I have a reputation for violence. Well, not real violence. Mine tends to be the written sort. A stabbing in Shepherd Part 2, the odd torture scene in FarSight and Breathless, even an attempted suicide in Surrendered. The whole gamut of blood and gore and pain.
It is my style of writing and I make no apologies. If you read my work you will know what I mean. You may enjoy reading it as well. (If not, the solution is simple. Don’t read it. I won’t mind in the slightest. )
In case you don’t know what I mean then here is a (fairly mild) example from Breathless;
The sudden unexpected, but also predictable blow, heavy and back-handed across his face, jarred his senses. His mouth filled with fluid, not tepid water this time, but warm salty blood, coppery and cloying from where his teeth had cut into the tender flesh of his cheek. The stinging pain of the contact made his eyes burn and he clenched his fists, clenched his teeth, to prevent himself giving them the satisfaction of hearing him cry out. Swallowing blood thick with saliva, he explored his sore mouth with a swelling tongue. No missing teeth, slightly loose in a couple of places, but still intact.
And that’s a gentle scene compared to what happens later.
But I’m not the only one writing violence. There are plenty of fanfic stories out there that do far more brutal scenarios than some of mine. They are called Hurt/Comfort stories, and they are in every fandom from Andromeda to the X-Files. It’ s a classic fan-fiction genre and the title is self-explanatory. One character is hurt, and another provides comfort. (Not to be confused with Slash.) The ‘hurt’ aspect can take many forms, both physical and emotional hurt involving both the ‘hurt’ character and others in the story.
It makes for a dramatic story, often full of tension and usually with a certain degree of angst, especially when a favourite character, whether Alan Tracy, Captain Scarlet or Ed Straker, is placed in a situation where their weaknesses are revealed. The reader hopefully gains some insight into the psyche of the character as well as enjoying a dramatic and entertaining story in which their hero emerges as strong as ever, despite our efforts as writers to subject them to various ill-treatments.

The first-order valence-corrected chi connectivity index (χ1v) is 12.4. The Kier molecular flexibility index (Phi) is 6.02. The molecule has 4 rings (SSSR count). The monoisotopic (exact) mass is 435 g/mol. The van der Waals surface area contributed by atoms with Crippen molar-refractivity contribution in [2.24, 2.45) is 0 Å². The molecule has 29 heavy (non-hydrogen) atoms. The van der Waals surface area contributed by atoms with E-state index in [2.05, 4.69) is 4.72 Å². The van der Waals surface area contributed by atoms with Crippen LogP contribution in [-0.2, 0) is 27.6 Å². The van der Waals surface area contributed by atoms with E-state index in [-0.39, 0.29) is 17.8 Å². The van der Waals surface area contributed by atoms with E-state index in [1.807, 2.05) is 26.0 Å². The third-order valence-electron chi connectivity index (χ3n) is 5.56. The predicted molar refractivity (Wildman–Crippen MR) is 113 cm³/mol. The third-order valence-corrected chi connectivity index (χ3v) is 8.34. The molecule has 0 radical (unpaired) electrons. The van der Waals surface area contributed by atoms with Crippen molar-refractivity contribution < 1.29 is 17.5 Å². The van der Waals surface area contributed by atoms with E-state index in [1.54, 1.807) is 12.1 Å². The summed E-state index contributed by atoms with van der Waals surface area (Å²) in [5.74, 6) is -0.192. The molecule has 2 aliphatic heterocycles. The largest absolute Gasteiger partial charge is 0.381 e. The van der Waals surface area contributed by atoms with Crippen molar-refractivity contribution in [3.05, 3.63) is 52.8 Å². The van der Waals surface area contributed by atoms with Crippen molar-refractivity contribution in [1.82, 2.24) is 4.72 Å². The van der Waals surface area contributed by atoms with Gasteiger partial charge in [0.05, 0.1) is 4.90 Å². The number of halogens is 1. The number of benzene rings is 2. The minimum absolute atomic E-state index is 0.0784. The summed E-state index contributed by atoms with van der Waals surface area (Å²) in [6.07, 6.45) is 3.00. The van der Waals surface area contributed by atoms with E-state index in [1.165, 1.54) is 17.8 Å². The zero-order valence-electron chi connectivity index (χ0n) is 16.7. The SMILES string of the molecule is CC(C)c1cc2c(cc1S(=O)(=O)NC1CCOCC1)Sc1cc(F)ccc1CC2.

However, the real secret of doing a Hurt/Comfort story such as these is that there is a resolution and that whatever pain or anguish we deal out to our protagonist they come through. Oh there will be scars, mental or physical, but there has to be that aspect of ‘Comfort’ that completes the story, that allows the reader to relax, to know that ‘all is right with the world’ again.
These intimate moments of empathy, of concern and of love are the absolutely vital ingredient. Without them, without the care and love and support from other characters in the story we may be left with nothing more than a distasteful pain-ridden account that serves no purpose other than to make us wince, not in anguish as what is happening, but at the inadequacies of the writer who feels that a constant diet of torture, pain, whatever is not only reasonable, but acceptable.
Is it because the writer hates the character? Surely not, otherwise they would not be writing about them. I admit, quite freely, and with an embarrassed look, that when I started writing UFO fanfic I disliked Paul Foster. Perhaps it was the chest hair, perhaps I was seeing him through the somewhat distorted views of other fanfic writers, but whatever it was, I could never write a scene such as the waterboarding torture for Foster. I simply do not care enough about him to want to do the necessary Hurt/Comfort scenario.
Perhaps the writer loves the character they are writing about? Fair enough. They want to show them being vulnerable and in pain but at the same time stoic and brave. Okay , and lets admit it, some pain is sexy. That is why it is so often written! And furthermore it opens the way for some nice intimate comfort.
So there is Alec Freeman..burned, beaten, broken. Nearly destroyed. And what are we expecting. Of course. Straker to the rescue. Or Ford or Foster. It doesn’t really matter, just that there is a satisfactory conclusion. Not just a quick unexplained rescue, a dusting over the facts, a few hours in hospital. We need that sense of comfort, of caring.